"They all look the same to me..." You're not likely to see many Caucasian features in the Andes.

Saturday, June 15, 2013

Ignore The Inca

Peru has, undeniably, the richest history of any country in the New World. Everyone has heard of the Incas, of Machu Picchu and the Inca Trail, and they are (quite rightly) very popular destinations for visitors to Europe. And although the Incan heritage is interesting, I don't find it that special. Many of their technologies had already been developed by previous Andean cultures and the Inca did little more than refine them a little. The reason for its lasting impression in the popular consciousness is that it was the final, large, South American civilisation and the one that the newly-arrived Europeans had to contend with. But it had only been in existence as a larger empire for a mere hundred years and was conquered by a mere 168 conquistadors. Not really all that impressive, especially considering its global contemporaries:  the Ming dynasty was building the city walls of Nanjing and reinforcing the Great Wall north of Beijing; the Sistine Chapel was being painted in Rome; the Ottoman empire was at its zenith; the Duomo of Florence had been completed; and Granada's Alhambra palace was already old. For all Cusco's fancy stonework (and it is remarkable) and Machu Picchu's mystique, the Inca's had already fallen way behind the civilisation race. It wasn't always so.

The obligatory photo of Machu Picchu taken when I was last in Peru, back in 2004 (and I still had a crappy little 35mm film camera).

Tuesday, June 11, 2013

Coming Up Blanca

When people ask me where I wish to go, I often reply "wherever I haven't been yet". I'm always curious about what is over the horizon, around the next corner, or on the other side of the hill. This is why, having already visited the south of Peru back in 2004 (can it have been that long ago?), I sped from the border straight to Lima, with only a brief stop in Arequipa to reacquaint myself with its pretty colonial heart. In Lima I had work to do though, and so stayed a little longer. When travelling for a long time things, inevitably, begin to fall apart. And so it was with me: in the few days following my departure from La Paz my watch strap broke, a drawstring on my backpack snapped, the zips on my daypack and camera bag gave up the ghost, one of the holes in my trousers expanded to embarrassing (and perhaps arrestable) proportions and, more importantly, the buckle on my backpack's belt snapped. The latter widget is one of the most important parts of a backpack as it transfers the load away from your shoulders to you hips and legs. Without it carrying your backpack for any length of time becomes agony and an unholy proposition.*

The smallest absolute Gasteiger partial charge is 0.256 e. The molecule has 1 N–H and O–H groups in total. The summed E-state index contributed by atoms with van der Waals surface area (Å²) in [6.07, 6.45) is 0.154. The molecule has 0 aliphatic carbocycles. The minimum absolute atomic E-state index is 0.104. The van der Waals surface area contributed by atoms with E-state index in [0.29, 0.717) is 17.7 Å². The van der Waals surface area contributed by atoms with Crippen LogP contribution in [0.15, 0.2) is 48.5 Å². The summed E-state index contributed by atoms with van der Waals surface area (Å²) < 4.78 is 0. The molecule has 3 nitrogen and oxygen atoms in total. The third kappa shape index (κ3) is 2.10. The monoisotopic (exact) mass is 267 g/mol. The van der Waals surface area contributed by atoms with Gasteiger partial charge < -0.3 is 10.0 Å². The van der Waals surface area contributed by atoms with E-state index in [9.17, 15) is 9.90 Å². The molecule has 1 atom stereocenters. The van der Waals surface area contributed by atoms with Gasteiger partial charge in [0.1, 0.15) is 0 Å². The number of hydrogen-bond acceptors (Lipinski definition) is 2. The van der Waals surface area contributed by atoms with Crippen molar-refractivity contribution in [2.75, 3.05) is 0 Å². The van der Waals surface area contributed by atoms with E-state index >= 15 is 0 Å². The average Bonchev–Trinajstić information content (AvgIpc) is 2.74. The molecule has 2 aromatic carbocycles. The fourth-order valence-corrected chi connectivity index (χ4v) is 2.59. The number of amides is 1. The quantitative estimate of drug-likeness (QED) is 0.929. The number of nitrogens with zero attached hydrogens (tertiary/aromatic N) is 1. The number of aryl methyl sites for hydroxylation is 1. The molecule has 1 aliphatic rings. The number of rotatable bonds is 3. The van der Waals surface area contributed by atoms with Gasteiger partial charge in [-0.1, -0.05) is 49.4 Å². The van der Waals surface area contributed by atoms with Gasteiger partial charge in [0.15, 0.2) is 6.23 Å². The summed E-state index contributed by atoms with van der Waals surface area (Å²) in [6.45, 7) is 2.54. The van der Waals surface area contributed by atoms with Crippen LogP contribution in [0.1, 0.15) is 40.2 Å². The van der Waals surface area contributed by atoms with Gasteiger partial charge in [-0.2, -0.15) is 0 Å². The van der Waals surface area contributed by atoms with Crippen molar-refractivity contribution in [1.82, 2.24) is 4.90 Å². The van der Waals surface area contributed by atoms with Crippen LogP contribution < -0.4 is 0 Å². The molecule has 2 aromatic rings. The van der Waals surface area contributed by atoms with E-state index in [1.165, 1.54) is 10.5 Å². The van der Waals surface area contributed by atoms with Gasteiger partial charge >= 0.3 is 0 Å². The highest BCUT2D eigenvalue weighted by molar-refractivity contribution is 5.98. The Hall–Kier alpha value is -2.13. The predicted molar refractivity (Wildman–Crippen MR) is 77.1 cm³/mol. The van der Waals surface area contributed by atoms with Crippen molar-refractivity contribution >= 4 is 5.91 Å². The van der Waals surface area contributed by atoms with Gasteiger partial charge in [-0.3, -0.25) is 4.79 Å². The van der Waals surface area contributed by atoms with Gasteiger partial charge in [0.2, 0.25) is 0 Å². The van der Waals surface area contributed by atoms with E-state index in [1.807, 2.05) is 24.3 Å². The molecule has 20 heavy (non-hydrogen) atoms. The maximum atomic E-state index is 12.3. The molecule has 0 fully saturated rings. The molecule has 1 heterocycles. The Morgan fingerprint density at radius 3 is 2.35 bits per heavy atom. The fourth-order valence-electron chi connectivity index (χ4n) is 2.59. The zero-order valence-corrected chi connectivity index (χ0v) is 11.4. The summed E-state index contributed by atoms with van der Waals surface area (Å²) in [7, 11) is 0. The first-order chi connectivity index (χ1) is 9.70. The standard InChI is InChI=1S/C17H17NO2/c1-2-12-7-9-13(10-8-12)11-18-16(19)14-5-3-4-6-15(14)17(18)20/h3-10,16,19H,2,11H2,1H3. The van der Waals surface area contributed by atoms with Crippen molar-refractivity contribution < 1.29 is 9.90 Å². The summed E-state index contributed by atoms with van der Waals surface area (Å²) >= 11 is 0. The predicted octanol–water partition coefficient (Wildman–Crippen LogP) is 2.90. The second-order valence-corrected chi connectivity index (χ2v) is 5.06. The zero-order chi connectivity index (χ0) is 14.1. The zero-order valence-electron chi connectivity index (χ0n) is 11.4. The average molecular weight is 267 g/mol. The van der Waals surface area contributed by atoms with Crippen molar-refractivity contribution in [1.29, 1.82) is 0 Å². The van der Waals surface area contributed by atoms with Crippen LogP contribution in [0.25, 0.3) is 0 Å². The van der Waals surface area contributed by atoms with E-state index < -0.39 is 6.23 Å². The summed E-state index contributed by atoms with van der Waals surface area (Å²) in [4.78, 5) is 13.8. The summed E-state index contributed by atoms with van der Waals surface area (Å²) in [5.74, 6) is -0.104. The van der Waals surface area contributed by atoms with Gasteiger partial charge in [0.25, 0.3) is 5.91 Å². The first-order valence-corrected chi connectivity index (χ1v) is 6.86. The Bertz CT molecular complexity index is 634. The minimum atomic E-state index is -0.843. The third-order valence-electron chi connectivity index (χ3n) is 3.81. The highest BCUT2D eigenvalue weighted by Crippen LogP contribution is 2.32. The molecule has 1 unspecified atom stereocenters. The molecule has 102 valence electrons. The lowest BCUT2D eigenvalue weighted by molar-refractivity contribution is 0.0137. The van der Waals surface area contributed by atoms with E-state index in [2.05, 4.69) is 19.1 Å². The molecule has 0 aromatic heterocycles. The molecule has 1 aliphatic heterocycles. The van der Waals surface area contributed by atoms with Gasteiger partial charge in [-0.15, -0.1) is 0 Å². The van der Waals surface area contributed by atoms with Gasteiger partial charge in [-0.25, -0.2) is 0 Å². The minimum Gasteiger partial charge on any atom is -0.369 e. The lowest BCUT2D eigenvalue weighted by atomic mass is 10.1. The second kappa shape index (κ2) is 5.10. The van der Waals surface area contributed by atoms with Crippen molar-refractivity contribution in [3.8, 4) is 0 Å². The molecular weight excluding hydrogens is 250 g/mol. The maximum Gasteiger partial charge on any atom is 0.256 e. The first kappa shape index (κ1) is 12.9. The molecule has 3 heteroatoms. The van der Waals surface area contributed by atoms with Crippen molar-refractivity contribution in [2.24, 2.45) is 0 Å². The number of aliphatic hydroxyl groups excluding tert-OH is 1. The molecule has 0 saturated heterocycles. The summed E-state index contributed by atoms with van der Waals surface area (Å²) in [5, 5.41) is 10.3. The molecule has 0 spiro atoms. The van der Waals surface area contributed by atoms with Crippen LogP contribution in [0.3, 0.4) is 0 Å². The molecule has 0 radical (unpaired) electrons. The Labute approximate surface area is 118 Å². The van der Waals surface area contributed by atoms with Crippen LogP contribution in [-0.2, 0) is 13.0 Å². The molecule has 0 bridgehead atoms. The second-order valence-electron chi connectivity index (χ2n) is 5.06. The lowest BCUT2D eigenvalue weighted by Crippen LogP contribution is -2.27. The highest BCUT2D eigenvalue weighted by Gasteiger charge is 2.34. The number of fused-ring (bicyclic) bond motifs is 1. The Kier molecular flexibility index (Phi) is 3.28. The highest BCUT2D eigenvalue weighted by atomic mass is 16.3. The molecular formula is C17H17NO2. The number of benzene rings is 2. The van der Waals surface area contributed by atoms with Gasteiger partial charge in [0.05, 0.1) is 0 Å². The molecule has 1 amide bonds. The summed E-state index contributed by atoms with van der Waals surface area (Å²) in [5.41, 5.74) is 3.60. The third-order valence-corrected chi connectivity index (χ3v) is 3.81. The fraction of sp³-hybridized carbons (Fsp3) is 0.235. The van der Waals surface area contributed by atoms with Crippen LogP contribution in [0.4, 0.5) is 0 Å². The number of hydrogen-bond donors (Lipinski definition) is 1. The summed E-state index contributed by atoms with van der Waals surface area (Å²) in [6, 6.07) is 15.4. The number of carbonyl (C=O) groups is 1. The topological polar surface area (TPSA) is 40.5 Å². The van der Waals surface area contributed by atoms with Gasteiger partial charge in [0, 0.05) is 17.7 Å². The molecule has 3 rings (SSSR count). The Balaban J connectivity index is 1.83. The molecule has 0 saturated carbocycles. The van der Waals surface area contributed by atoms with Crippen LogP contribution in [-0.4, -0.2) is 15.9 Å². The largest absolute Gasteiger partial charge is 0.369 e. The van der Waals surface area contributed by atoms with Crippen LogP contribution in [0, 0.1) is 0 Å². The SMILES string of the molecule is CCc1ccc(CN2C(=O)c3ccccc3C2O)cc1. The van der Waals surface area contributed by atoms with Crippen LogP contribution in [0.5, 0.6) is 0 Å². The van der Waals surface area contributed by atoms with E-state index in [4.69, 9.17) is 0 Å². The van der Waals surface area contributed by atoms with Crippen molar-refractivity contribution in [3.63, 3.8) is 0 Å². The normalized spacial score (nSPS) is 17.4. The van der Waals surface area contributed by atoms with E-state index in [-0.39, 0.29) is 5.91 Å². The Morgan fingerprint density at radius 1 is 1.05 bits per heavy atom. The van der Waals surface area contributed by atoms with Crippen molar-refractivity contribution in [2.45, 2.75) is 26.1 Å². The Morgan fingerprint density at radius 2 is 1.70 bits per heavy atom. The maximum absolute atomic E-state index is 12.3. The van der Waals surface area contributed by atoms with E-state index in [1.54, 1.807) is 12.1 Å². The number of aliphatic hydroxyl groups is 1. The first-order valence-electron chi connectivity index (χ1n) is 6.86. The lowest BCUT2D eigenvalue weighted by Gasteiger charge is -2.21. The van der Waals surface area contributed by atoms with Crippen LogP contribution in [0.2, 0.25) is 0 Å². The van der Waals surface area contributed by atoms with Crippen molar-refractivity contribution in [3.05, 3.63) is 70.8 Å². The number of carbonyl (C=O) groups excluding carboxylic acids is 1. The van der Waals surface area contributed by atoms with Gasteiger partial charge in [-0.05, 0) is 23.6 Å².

As you can see my the two outer tines of my buckle have snapped, rendering it useless. My boots have also taken some punishment, but will hopefully see me through to the end of the year (I just hope it doesn't rain much where I'll be going).